Those amendments imposed detailed and time-consuming obligations on lenders when assessing credit applications. Following a subsequent decrease in lending volumes, and widespread criticisms of the amended laws, the government responded with an initial round of corrective changes which took effect in July 2022 (summarised in our previous update here).
As the government concluded in a recent report, the initial changes by themselves will not address “the other drivers of unintended impacts” arising from the 2021 amendments. Accordingly, three further amendments have been proposed.
- Narrowing the scope of expenses that need to be considered by lenders to more explicitly exclude discretionary expenses
Current position: Currently, the Credit Contracts and Consumer Finance Regulations 2004 (Regulations) require lenders to estimate likely ‘relevant expenses.’ That term, defined in wide-ranging detail, is not limited to the borrower’s minimum expenses but encompasses various expenses which are, by their nature, discretionary (for example, gym memberships or entertainment costs). This means that lenders are currently required to make long and detailed assessments into such expenses, which may appear unduly intrusive to many borrowers. It also increases the total estimate of expenses, making it more likely that a credit application is declined (even in situations where a borrower could ultimately afford to repay the loan by cutting back on discretionary expenses). As the Minister of Commerce and Consumer Affairs recently acknowledged, loans are currently being declined because applicants had “spent money on takeaways and streaming services,” which he noted “was not the purpose of the CCCFA.”
Proposed change: The Regulations will be amended to narrow the expenses which lenders need to consider, by excluding discretionary expenses more explicitly. This means that lenders would only need to estimate expenses that are necessary to borrowers, or which they would be unwilling to give up even if faced with substantial hardship. Importantly, it appears that lenders will be permitted to assess whether expenses are likely discretionary or not (and the Minister has indicated that additional guidance will be added to the Responsible Lending Code to identify what kinds of expenses could reasonably be classified as discretionary). On this approach, lenders would be free to assume that, for example, a Netflix subscription is a discretionary expense which does not need to be accounted for in the assessment of expenses. This would align the New Zealand position more closely with the finding of the Australian courts that discretionary expenses are not a proper reflection of affordability (see further here).
- Easing assumptions that lenders are required to make about revolving credit contracts
Current position: Currently, the Regulations include prescriptive requirements for the calculation of expenses arising on ‘revolving credit contracts’ (e.g. credit cards and buy-now pay-later schemes). For example, lenders are required to assume that borrowers with credit cards will draw down the full credit limit, and will make only the minimum required payment (or an amount sufficient to repay the credit contract within up to 3 years). If that can’t be calculated from readily accessible information, the lender must assume that the borrower will repay only 3.8% of the credit limit. The Cabinet paper discussing the proposed changes observed that these requirements fail to take into account borrowers who use such revolving credit facilities for day-to-day transactions and pay them off quickly.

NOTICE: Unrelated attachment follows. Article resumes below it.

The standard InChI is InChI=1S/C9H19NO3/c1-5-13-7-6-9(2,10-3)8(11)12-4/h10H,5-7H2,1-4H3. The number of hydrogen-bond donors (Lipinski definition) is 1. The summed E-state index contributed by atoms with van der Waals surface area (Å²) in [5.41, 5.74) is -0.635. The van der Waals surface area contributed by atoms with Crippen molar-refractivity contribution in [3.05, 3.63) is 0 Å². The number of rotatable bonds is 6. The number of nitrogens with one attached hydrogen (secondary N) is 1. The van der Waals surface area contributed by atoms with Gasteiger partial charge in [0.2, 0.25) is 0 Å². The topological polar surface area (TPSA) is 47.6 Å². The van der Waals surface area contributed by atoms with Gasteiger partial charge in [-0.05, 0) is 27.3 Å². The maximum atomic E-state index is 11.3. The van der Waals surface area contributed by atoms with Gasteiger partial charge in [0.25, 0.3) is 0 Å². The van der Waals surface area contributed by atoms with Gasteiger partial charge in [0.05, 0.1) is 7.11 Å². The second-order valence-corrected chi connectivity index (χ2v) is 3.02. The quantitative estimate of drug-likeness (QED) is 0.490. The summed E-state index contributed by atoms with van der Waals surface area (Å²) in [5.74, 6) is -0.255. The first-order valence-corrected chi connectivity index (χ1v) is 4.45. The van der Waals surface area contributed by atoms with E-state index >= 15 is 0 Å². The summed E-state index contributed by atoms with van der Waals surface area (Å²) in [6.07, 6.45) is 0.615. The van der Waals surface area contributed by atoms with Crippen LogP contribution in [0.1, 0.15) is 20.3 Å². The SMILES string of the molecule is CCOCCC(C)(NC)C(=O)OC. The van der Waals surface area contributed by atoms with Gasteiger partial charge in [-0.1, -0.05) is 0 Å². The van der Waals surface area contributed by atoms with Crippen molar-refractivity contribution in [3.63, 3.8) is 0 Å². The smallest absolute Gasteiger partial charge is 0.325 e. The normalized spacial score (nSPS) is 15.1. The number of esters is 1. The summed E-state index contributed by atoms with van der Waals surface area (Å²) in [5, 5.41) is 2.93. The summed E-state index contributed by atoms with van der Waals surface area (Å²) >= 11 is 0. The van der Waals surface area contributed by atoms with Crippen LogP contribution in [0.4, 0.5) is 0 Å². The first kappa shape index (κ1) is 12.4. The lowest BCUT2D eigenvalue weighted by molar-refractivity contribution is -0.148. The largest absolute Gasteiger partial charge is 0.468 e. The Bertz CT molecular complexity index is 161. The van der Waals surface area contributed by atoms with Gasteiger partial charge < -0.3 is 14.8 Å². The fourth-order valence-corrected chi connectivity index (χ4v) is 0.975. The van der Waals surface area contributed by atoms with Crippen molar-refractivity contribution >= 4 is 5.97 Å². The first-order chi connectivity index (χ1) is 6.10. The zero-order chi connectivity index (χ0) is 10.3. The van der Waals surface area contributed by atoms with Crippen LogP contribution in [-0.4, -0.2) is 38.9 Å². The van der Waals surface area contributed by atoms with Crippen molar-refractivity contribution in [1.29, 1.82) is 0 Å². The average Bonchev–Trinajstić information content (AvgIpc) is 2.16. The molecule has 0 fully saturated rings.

Proposed change: The Regulations will be amended to remove or soften these mandatory assumptions. This could be achieved by excluding existing revolving credit facilities from the assessment of expenses, where the borrower routinely repays such facilities without incurring interest. The Cabinet paper notes the risk that after a loan has been advanced, a borrower may change their credit card spending (but suggests that this risk could be reduced by adding related guidance to the Responsible Lending Code).
- Expanding exceptions for refinancing of existing credit contracts
Current position: Currently, lenders have a narrow exception under the Regulations where one of their existing borrowers seeks to vary or replace a current loan (provided there are no new advances, and any increases to credit limits are limited to those reasonably necessary to reduce financial difficulties). Conversely, where a borrower seeks to refinance current debt with a new lender, the new lender cannot rely on that exception. That narrows the availability of the exception and limits the ability for borrowers to manage their debts through consolidation or refinancing with other lenders.
Proposed change: The Regulations will be amended to expand the scope of the existing exception to include refinancing of existing loans with third-party lenders where that would be in the best interests of the borrower. The Cabinet paper notes that this could be achieved by creating a new exception for any refinancing to third-party lenders which would result in equal or lower total repayments, or where the new lender is satisfied that the refinancing is in the best interests of the borrower.
The details of these proposed changes, which represent a welcome refinement of some particularly challenging aspects of the Regulations, will shortly be set out in draft amendment regulations. According to the Minister’s indicative timetable:
- On 22 September 2022, the draft regulations will be released for public consultation.
- On 20 October 2022, submissions on that consultation will close.
- In February 2023, the draft regulations will be finalised and approved.
- On 13 March 2023, the new Regulations will come into force.
If you would like further details on the proposed changes in advance of the public consultation, please get in touch with the authors or your usual Bell Gully adviser.